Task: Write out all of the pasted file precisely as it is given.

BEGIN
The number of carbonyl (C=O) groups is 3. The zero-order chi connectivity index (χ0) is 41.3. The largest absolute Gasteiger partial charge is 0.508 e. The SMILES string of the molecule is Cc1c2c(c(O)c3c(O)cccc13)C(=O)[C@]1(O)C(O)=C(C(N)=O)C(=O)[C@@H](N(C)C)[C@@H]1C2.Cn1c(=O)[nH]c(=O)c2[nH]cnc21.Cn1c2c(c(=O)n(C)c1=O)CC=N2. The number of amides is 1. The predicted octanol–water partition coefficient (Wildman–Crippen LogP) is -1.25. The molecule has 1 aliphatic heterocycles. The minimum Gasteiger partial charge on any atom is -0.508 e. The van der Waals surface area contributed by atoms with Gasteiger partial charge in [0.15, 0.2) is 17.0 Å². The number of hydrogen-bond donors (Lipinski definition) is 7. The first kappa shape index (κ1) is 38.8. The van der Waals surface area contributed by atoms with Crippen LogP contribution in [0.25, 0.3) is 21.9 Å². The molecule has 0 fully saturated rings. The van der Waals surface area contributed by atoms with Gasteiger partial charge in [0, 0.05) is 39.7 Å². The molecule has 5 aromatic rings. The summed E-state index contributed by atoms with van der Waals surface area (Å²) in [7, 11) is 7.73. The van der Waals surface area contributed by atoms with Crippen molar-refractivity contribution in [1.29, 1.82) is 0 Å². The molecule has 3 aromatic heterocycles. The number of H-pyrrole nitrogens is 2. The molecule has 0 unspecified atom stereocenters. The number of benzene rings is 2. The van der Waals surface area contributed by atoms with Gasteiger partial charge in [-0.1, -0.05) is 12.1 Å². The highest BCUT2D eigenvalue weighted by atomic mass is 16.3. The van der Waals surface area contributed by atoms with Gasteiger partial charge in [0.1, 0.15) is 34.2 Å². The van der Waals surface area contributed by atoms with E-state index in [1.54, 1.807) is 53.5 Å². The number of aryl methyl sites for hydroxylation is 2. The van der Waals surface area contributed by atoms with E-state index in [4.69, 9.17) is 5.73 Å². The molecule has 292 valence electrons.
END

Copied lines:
The number of carbonyl (C=O) groups is 3. The zero-order chi connectivity index (χ0) is 41.3. The largest absolute Gasteiger partial charge is 0.508 e. The SMILES string of the molecule is Cc1c2c(c(O)c3c(O)cccc13)C(=O)[C@]1(O)C(O)=C(C(N)=O)C(=O)[C@@H](N(C)C)[C@@H]1C2.Cn1c(=O)[nH]c(=O)c2[nH]cnc21.Cn1c2c(c(=O)n(C)c1=O)CC=N2. The number of amides is 1. The predicted octanol–water partition coefficient (Wildman–Crippen LogP) is -1.25. The molecule has 1 aliphatic heterocycles. The minimum Gasteiger partial charge on any atom is -0.508 e. The van der Waals surface area contributed by atoms with Gasteiger partial charge in [0.15, 0.2) is 17.0 Å². The number of hydrogen-bond donors (Lipinski definition) is 7. The first kappa shape index (κ1) is 38.8. The van der Waals surface area contributed by atoms with Crippen LogP contribution in [0.25, 0.3) is 21.9 Å². The molecule has 0 fully saturated rings. The van der Waals surface area contributed by atoms with Gasteiger partial charge in [0, 0.05) is 39.7 Å². The molecule has 5 aromatic rings. The summed E-state index contributed by atoms with van der Waals surface area (Å²) in [7, 11) is 7.73. The van der Waals surface area contributed by atoms with Crippen molar-refractivity contribution in [1.29, 1.82) is 0 Å². The molecule has 3 aromatic heterocycles. The number of H-pyrrole nitrogens is 2. The molecule has 0 unspecified atom stereocenters. The number of benzene rings is 2. The van der Waals surface area contributed by atoms with Gasteiger partial charge in [-0.1, -0.05) is 12.1 Å². The highest BCUT2D eigenvalue weighted by atomic mass is 16.3. The van der Waals surface area contributed by atoms with Gasteiger partial charge in [0.1, 0.15) is 34.2 Å². The van der Waals surface area contributed by atoms with E-state index in [1.54, 1.807) is 53.5 Å². The number of aryl methyl sites for hydroxylation is 2. The van der Waals surface area contributed by atoms with E-state index in [4.69, 9.17) is 5.73 Å². The molecule has 292 valence electrons.